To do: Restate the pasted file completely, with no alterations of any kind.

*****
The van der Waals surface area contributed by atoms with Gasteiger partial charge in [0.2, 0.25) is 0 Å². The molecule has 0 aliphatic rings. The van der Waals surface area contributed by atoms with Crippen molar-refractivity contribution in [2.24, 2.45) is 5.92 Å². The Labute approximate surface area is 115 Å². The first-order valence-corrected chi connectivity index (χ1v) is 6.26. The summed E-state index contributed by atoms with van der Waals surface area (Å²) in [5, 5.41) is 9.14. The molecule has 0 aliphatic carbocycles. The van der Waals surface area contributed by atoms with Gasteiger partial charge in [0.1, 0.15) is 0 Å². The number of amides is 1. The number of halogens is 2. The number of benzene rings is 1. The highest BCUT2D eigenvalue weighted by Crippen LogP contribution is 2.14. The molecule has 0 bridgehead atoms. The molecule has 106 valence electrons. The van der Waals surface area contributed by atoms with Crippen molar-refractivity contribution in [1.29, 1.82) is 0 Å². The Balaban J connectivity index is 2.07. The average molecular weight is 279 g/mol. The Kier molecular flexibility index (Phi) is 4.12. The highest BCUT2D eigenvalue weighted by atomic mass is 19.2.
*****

The van der Waals surface area contributed by atoms with Gasteiger partial charge in [0.2, 0.25) is 0 Å². The molecule has 0 aliphatic rings. The van der Waals surface area contributed by atoms with Crippen molar-refractivity contribution in [2.24, 2.45) is 5.92 Å². The Labute approximate surface area is 115 Å². The first-order valence-corrected chi connectivity index (χ1v) is 6.26. The summed E-state index contributed by atoms with van der Waals surface area (Å²) in [5, 5.41) is 9.14. The molecule has 0 aliphatic carbocycles. The van der Waals surface area contributed by atoms with Gasteiger partial charge in [0.1, 0.15) is 0 Å². The number of amides is 1. The number of halogens is 2. The number of benzene rings is 1. The highest BCUT2D eigenvalue weighted by Crippen LogP contribution is 2.14. The molecule has 0 bridgehead atoms. The molecule has 106 valence electrons. The van der Waals surface area contributed by atoms with Crippen molar-refractivity contribution in [1.29, 1.82) is 0 Å². The Balaban J connectivity index is 2.07. The average molecular weight is 279 g/mol. The Kier molecular flexibility index (Phi) is 4.12. The highest BCUT2D eigenvalue weighted by atomic mass is 19.2.